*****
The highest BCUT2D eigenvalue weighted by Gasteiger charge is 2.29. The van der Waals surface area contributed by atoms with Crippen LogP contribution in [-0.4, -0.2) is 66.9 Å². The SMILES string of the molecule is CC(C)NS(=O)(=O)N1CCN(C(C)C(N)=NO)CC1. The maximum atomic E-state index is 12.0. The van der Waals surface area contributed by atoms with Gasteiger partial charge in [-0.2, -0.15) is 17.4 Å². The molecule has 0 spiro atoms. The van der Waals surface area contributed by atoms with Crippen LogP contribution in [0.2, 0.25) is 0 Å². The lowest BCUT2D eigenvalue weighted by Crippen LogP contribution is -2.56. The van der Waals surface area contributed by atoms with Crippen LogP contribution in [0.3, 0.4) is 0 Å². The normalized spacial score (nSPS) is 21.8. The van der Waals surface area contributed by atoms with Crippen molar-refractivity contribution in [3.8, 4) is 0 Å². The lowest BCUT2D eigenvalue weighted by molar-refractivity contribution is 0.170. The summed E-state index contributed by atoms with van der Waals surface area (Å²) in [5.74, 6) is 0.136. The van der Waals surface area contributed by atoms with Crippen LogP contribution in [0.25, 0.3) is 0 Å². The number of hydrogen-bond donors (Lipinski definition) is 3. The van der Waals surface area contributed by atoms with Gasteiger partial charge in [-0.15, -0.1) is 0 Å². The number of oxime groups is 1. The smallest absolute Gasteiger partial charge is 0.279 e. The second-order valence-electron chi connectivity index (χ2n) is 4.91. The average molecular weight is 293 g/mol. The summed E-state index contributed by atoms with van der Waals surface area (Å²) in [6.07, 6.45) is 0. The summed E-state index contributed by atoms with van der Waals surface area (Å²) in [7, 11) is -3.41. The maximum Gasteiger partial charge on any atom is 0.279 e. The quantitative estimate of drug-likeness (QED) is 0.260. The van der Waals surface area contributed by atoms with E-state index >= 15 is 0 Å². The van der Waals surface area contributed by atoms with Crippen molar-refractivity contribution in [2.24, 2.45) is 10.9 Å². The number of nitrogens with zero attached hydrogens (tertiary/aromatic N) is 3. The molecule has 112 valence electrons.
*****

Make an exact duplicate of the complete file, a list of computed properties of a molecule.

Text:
The highest BCUT2D eigenvalue weighted by Gasteiger charge is 2.29. The van der Waals surface area contributed by atoms with Crippen LogP contribution in [-0.4, -0.2) is 66.9 Å². The SMILES string of the molecule is CC(C)NS(=O)(=O)N1CCN(C(C)C(N)=NO)CC1. The maximum atomic E-state index is 12.0. The van der Waals surface area contributed by atoms with Gasteiger partial charge in [-0.2, -0.15) is 17.4 Å². The molecule has 0 spiro atoms. The van der Waals surface area contributed by atoms with Crippen LogP contribution in [0.2, 0.25) is 0 Å². The lowest BCUT2D eigenvalue weighted by Crippen LogP contribution is -2.56. The van der Waals surface area contributed by atoms with Crippen LogP contribution in [0.3, 0.4) is 0 Å². The normalized spacial score (nSPS) is 21.8. The van der Waals surface area contributed by atoms with Crippen molar-refractivity contribution in [3.8, 4) is 0 Å². The lowest BCUT2D eigenvalue weighted by molar-refractivity contribution is 0.170. The summed E-state index contributed by atoms with van der Waals surface area (Å²) in [5.74, 6) is 0.136. The van der Waals surface area contributed by atoms with Crippen LogP contribution in [0.25, 0.3) is 0 Å². The number of hydrogen-bond donors (Lipinski definition) is 3. The van der Waals surface area contributed by atoms with Gasteiger partial charge in [-0.15, -0.1) is 0 Å². The number of oxime groups is 1. The smallest absolute Gasteiger partial charge is 0.279 e. The second-order valence-electron chi connectivity index (χ2n) is 4.91. The average molecular weight is 293 g/mol. The summed E-state index contributed by atoms with van der Waals surface area (Å²) in [6.07, 6.45) is 0. The summed E-state index contributed by atoms with van der Waals surface area (Å²) in [7, 11) is -3.41. The maximum Gasteiger partial charge on any atom is 0.279 e. The quantitative estimate of drug-likeness (QED) is 0.260. The van der Waals surface area contributed by atoms with E-state index >= 15 is 0 Å². The van der Waals surface area contributed by atoms with Crippen molar-refractivity contribution in [2.24, 2.45) is 10.9 Å². The number of nitrogens with zero attached hydrogens (tertiary/aromatic N) is 3. The molecule has 112 valence electrons.